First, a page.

Get set for the big birdwatch
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THOUSANDS of people across Hampshire and Surrey are set to turn their eyes skyward this weekend as they take part annual Birdwatch.
The national wildlife survey event is taking place from in Big the RSPB’s Garden January 28 to 30 and encourages people of all ages to count birds across the country.
In preparation, developer Barratt has teamed up with the RSPB to give its top tips on how residents can ensure they have plenty of feathered friends close by.
Sales director Michelle Storer said: “The Big Garden Birdwatch is such an exciting event and we wanted to encourage homeowners who own a brand new property to get involved and invite birds into their garden.
“Birds are absolutely mesmerising in their behaviours and this is something that, as a nation, we should be able to appreciate more.
“The top tips we have chosen are all fun activities that the whole family can enjoy, creating new memories in their new homes as well as a haven for birds to visit.”
During the colder months birds need a lot of energy just to maintain their body temperature, so it’s important to feed them foods that are high in fat, such as sunflower seeds, peanuts or fat- based food bars.
Make sure that you also provide daily fresh water for your garden birds either in a birdbath, pond or even a recycled, shallow container with a stone inside so that they can perch - birds need this not only to drink, but to bathe too.
Sadly, the UK population of house sparrows has halved in recent years, so the RSPB is encouraging people to build sparrow boxes and put them up in their gardens, providing shelter and a home for the birds and their chicks.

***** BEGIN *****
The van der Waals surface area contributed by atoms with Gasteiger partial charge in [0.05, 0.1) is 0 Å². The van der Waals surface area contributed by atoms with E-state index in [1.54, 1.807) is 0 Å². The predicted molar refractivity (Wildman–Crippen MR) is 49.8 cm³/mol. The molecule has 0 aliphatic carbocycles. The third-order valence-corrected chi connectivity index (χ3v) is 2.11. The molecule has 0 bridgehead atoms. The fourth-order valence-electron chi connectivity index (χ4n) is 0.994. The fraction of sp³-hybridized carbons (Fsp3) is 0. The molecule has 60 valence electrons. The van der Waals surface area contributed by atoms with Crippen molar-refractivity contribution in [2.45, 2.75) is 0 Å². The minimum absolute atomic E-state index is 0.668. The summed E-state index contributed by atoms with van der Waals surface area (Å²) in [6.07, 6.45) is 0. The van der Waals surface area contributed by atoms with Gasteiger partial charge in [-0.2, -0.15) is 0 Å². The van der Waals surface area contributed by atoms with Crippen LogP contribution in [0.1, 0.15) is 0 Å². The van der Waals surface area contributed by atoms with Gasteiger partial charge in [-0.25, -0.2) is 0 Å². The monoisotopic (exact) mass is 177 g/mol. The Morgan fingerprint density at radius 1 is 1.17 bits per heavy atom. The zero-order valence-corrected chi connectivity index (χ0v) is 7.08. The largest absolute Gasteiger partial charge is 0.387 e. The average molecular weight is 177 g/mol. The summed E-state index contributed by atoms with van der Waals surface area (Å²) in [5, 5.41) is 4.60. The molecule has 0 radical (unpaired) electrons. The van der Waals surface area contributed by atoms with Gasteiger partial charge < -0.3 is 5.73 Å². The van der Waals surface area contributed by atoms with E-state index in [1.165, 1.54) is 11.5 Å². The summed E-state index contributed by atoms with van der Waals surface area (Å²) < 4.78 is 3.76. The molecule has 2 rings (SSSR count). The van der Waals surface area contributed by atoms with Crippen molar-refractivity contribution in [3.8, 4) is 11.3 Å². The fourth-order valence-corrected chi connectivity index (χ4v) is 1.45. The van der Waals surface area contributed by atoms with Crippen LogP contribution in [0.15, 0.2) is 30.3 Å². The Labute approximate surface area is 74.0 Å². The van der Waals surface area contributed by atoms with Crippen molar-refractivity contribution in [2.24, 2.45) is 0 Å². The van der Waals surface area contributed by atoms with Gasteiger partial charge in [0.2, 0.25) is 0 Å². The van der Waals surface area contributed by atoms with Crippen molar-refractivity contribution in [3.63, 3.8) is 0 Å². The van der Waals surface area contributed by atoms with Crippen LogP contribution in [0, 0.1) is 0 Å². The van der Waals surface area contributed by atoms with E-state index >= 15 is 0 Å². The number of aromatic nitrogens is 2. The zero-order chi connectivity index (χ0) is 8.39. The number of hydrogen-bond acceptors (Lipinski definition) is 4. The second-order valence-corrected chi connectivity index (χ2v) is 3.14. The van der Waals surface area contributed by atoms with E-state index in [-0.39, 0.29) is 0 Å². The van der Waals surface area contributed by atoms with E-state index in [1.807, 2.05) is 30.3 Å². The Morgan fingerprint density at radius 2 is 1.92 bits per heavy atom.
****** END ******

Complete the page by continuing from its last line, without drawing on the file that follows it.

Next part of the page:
For for those who don’t have the time to make one, the bird boxes are available to buy website.
Trees offer song perches, nesting sites, safe retreats, and highways in the sky, so there’s no reason why this wouldn’t help bring some wildlife into your own garden. Apple trees are a perfect choice for those with less room.
Now in its 38th year, the Big Garden Birdwatch is the largest garden wildlife survey in the world, and this year for the first time it extends over three days.
The RSPB hopes this change, made in response to high demand, will allow even more people to take part and help the RSPB understand how our wildlife is doing.
Figures from previous from the RSPB years show declines in the numbers of many once- familiar birds visiting gardens, such as house sparrows, blue tits, blackbirds, robins and dunnocks.
Some birds, such as starlings, chaffinches, wrens, collared doves and greenfinches, have shown particularly severe declines.
However, a few species have become more common in our gardens, including goldfinches, long- tailed tits, and wood pigeons.
Last year 519,000 people all over the UK counted an incredible 8,262,662 birds.
The results of this year’s Big Garden Birdwatch will be published in March.
For more details www. rspb. org. uk. visit
The population of house sparrows has halved in recent years.